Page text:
A few kilometers from Foggia, there is a slum dwelling by irregular migrants working for the tomato industry. No man's land where no electricity or water comes. In summer, across Italy, job seekers migrate to Apulia and the slum arrives to accommodate more than 800 people. With their low head they pick up tomatoes for ten hours a day: a 500 kg box is worth three euros. There are no pay slips or rights. The "African arms" business is entrusted with the management of a pyramid system of intermediaries that at all levels speculates on the work of the workers, between the anvil and the hammer of a chain that is based on their exploitation and an immigration law Which is the structural premise. But they, the laborers, are no longer just migrants sans papier or awaiting the recognition of the right to asylum. There are also the second generations, the boys with the Brescia and Bergamo accent that with the crisis are no longer employed in northern companies and are forced to accept worse living conditions and worse than those of their parents.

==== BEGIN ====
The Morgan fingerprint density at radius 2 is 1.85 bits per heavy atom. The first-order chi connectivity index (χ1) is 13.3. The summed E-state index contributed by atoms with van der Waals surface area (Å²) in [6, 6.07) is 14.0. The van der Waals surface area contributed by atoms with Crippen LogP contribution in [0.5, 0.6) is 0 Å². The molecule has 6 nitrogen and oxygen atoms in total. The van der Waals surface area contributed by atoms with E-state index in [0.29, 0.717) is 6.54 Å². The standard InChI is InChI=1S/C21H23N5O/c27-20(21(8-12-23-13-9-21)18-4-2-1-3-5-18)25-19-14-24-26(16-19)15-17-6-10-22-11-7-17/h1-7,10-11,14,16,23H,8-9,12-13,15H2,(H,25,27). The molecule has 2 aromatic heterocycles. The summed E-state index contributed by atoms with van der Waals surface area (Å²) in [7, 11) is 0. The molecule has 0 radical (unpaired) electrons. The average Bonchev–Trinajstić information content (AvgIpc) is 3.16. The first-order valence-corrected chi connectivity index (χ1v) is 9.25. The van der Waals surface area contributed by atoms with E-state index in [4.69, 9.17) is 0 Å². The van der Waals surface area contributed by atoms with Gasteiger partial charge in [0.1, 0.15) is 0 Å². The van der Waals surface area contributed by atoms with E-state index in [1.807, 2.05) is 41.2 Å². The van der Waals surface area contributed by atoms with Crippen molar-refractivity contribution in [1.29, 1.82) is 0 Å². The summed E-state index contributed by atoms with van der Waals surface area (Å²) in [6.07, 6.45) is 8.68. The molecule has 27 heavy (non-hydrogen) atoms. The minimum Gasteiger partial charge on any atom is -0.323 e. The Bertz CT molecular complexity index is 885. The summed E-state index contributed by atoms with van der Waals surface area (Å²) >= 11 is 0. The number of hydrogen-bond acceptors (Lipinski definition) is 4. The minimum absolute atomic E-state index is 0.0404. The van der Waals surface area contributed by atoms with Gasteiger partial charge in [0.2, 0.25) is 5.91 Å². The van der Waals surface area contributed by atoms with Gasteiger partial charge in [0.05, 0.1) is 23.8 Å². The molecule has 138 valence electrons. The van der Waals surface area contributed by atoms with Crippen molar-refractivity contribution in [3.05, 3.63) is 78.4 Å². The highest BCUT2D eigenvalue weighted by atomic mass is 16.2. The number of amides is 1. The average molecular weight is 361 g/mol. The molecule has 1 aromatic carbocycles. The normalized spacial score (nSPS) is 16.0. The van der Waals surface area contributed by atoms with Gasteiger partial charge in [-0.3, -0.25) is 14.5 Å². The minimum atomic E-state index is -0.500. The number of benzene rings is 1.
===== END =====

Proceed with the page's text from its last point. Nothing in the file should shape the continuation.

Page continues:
Rossella Anitori, Antonio Laforgia, Raffaele Petralla
MY LITTLE DHAKA
Rome is the European city with the largest number of Bengali citizens. Since the 1990s, migrants from the Ganges Delta region have created a large community in the Tor Pignattara district. Along with the old shops there are fast-food restaurants and traditional Bengali dance schools. On Friday the streets are filled with carpets and people pray to Mecca. The short documentary is a journey into the everyday life of a neighborhood that has enriched the many stories that have crossed it and that inevitably changed its face.
Rossella Anitori, Darel Di Gregorio, Raffaele Petralla